The Real Costs Of Hiring The Wrong Employee

Oct 25, 2017

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Among fast-growing companies, unfortunately, bad hires happen. Limited resources, high expectations, and impending deadlines often end up forcing your hand. What most managers fail to understand when hiring, though, are the real costs of making this mistake.

Employees who aren’t a good fit have a tendency to weigh heavily on your business’ finances. If you want to avoid having to pick up the pieces, get familiar with the consequences of what you’re about to do!

The Main Reasons Behind a Bad Hire

In a majority of cases, a bad hire is the product of faulty recruiting and little dedication. The need to quickly strengthen a company’s workforce also plays a vital role in hiring the wrong person.

In 2012, an article on Forbes identified the need to compromise as the number one reason behind a bad hire. Companies on a strict budget tend to settle. Recruiters would often prefer to look for qualities that they feel a candidate might have rather than for those that they must have. In turn, this leads to poor prioritization. Bad decisions are made and viable applicants might be ignored altogether.

From that moment onward, the entire endeavor is no longer about adding capable individuals to your group. What you’re doing is hoping for a promising candidate to blossom and become the colleague you always wanted. While this has been known to happen, similar outcomes are extremely rare. More often than not, these people simply turn out to be a complete waste of both time and money.

Asking the right questions can make a world of difference. When a candidate is interviewed for the first time, their true abilities are rarely tested. Most interviews focus on past achievements and success stories. Considering how the person in front of you likely wants to get the job, it’s only natural that they’ll tell you everything they think you want to hear!

Direct Costs: Recruitment, Onboarding, and Training

The preliminary recruitment process is in and of itself a huge expense! Before anything else, you’ll have to send out a job requisition then read through all the application responses. This is indubitably going to take time that you could have invested in other endeavors. Putting someone – like a recruiter - in charge might be a sensible idea, but they too expect to be paid for their time!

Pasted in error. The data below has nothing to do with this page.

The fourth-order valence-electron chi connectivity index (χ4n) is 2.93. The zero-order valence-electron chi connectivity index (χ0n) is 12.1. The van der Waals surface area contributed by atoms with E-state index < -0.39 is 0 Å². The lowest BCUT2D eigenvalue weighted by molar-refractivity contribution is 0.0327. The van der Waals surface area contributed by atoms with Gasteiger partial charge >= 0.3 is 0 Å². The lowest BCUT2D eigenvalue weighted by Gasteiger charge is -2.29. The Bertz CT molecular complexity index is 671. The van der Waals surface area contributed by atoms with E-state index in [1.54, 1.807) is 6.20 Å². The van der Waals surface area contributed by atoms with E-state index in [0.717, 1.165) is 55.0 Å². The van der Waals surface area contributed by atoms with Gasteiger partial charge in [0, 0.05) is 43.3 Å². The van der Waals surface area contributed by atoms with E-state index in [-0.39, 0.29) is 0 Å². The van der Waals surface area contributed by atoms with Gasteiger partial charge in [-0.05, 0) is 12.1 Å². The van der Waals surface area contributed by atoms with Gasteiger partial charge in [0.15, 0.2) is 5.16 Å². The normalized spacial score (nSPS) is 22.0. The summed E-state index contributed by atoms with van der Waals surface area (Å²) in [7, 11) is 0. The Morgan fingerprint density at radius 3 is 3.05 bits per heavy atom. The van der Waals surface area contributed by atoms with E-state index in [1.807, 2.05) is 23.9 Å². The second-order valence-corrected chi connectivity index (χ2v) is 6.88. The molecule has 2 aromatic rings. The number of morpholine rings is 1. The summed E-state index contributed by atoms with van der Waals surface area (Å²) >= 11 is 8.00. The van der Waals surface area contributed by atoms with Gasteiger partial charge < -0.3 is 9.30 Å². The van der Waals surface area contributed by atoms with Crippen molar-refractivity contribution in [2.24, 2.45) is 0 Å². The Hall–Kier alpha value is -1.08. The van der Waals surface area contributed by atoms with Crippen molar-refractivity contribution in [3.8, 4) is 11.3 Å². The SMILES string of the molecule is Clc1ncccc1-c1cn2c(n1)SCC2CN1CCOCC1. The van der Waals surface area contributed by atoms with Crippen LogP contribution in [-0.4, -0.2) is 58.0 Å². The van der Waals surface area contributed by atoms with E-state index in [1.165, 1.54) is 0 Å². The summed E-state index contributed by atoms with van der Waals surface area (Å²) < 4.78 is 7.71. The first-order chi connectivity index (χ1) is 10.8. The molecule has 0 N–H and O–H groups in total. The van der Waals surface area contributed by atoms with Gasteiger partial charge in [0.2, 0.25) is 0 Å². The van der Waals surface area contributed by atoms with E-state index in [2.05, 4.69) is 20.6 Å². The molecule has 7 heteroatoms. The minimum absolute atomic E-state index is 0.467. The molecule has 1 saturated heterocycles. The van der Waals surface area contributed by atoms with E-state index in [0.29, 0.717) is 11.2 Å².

You should never underestimate the cost of interviews and follow-ups! Prior to being selected, these potential employees need to come in and show you what they can do. Your HR department will then filter all requests, screen all applicants, create a curated list then send it your way.

When a suitable candidate finally presents themselves, an onboarding program should be enacted. As you can imagine, this is going to have a negative effect on your productivity. After all, most people won’t manage to look after the new guy – or the new girl - and meet all deadlines at the same time.

It is also plausible that your new recruit will need some form of training. Especially when you’re targeting a niche market, general knowledge often isn’t enough. By the time you realize that the new member of your team simply won’t fit in with the rest, a sizable amount of your budget has already left your bank account!

Indirect Expenses: Delays, Damage Control, and Replacement

To make matters worse, you’re now facing an even bigger challenge. That gaping hole in your roster needs to be plugged as soon as possible. Unless you’re ready to lose even more funds, some sort of damage control plan is now in order. Your other employees can help, but they too are only a temporary solution.

What you should do, instead, is immediately begin looking for a suitable replacement. Starting from scratch with another recruitment round will once again slow you down and have financial consequences. Still, such an approach is better than having your company slowly grind to a halt. In the meantime, you can also try spreading your unattended assignments and tasks across the rest of your entire workforce.

Expect delays, drops in performance, and a few unhappy clients. Unfortunately, there is little that you’ll be able to do about it. This can lead to poor client satisfaction and the company’s reputation could potentially take a hit. In most cases, the effects can last anywhere from a few weeks to entire years.

Your other employees might also feel a bit stressed while things are being worked out. Coupled with the increase in workload and the additional onboarding periods, this too will once again take a huge toll on your productivity! In layman’s terms: a bad hire has the ability to thoroughly damage all parts of your company.

In Conclusion

Making a full recovery from a bad hire could take months. On average, such a mishap can set your company back several hundred thousand dollars. According to statistics, hiring the wrong person will cost you two to three time their salary.

As a result, an incompatible worker who would have earned $50,000/year can drain up to an astounding $150,000 from your company’s bank account.

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Topics: Cost Per Hire

Todd Miller

Written by Todd Miller

Director of Marketing, DHR

Todd leads DHR’s marketing department and is responsible for overall marketing strategy and execution. With nearly 15 years in the sourcing services and solutions space, Todd provides interesting insight on a variety of topics in this fast-paced and ever-changing industry.

Todd lives in Scottsdale with his two daughters and Collie/Shepard. One is a good boy.

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